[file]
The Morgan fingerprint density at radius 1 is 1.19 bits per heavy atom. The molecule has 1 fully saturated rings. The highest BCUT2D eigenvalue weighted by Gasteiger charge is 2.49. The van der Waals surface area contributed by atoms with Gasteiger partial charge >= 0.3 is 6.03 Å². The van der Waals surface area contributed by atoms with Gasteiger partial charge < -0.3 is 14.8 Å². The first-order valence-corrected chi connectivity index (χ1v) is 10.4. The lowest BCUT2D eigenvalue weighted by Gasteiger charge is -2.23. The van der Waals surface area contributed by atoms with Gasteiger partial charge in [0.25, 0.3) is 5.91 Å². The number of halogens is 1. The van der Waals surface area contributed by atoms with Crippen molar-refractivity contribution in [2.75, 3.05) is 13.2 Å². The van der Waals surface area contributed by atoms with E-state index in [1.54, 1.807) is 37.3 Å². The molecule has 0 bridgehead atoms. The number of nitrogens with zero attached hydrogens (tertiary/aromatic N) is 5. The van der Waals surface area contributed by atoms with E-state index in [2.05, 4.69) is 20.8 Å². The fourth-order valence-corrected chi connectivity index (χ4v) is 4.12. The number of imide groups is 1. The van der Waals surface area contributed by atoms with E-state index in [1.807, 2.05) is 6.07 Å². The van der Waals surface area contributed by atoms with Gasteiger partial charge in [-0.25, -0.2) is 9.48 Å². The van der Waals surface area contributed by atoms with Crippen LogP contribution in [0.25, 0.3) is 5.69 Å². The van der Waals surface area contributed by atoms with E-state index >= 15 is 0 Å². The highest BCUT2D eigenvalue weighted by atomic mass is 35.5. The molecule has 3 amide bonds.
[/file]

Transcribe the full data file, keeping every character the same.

The Morgan fingerprint density at radius 1 is 1.19 bits per heavy atom. The molecule has 1 fully saturated rings. The highest BCUT2D eigenvalue weighted by Gasteiger charge is 2.49. The van der Waals surface area contributed by atoms with Gasteiger partial charge >= 0.3 is 6.03 Å². The van der Waals surface area contributed by atoms with Gasteiger partial charge < -0.3 is 14.8 Å². The first-order valence-corrected chi connectivity index (χ1v) is 10.4. The lowest BCUT2D eigenvalue weighted by Gasteiger charge is -2.23. The van der Waals surface area contributed by atoms with Gasteiger partial charge in [0.25, 0.3) is 5.91 Å². The number of halogens is 1. The van der Waals surface area contributed by atoms with Crippen molar-refractivity contribution in [2.75, 3.05) is 13.2 Å². The van der Waals surface area contributed by atoms with E-state index in [1.54, 1.807) is 37.3 Å². The molecule has 0 bridgehead atoms. The number of nitrogens with zero attached hydrogens (tertiary/aromatic N) is 5. The van der Waals surface area contributed by atoms with E-state index in [2.05, 4.69) is 20.8 Å². The fourth-order valence-corrected chi connectivity index (χ4v) is 4.12. The number of imide groups is 1. The van der Waals surface area contributed by atoms with E-state index in [1.807, 2.05) is 6.07 Å². The van der Waals surface area contributed by atoms with Gasteiger partial charge in [-0.25, -0.2) is 9.48 Å². The van der Waals surface area contributed by atoms with Crippen LogP contribution in [0.25, 0.3) is 5.69 Å². The van der Waals surface area contributed by atoms with E-state index >= 15 is 0 Å². The highest BCUT2D eigenvalue weighted by atomic mass is 35.5. The molecule has 3 amide bonds.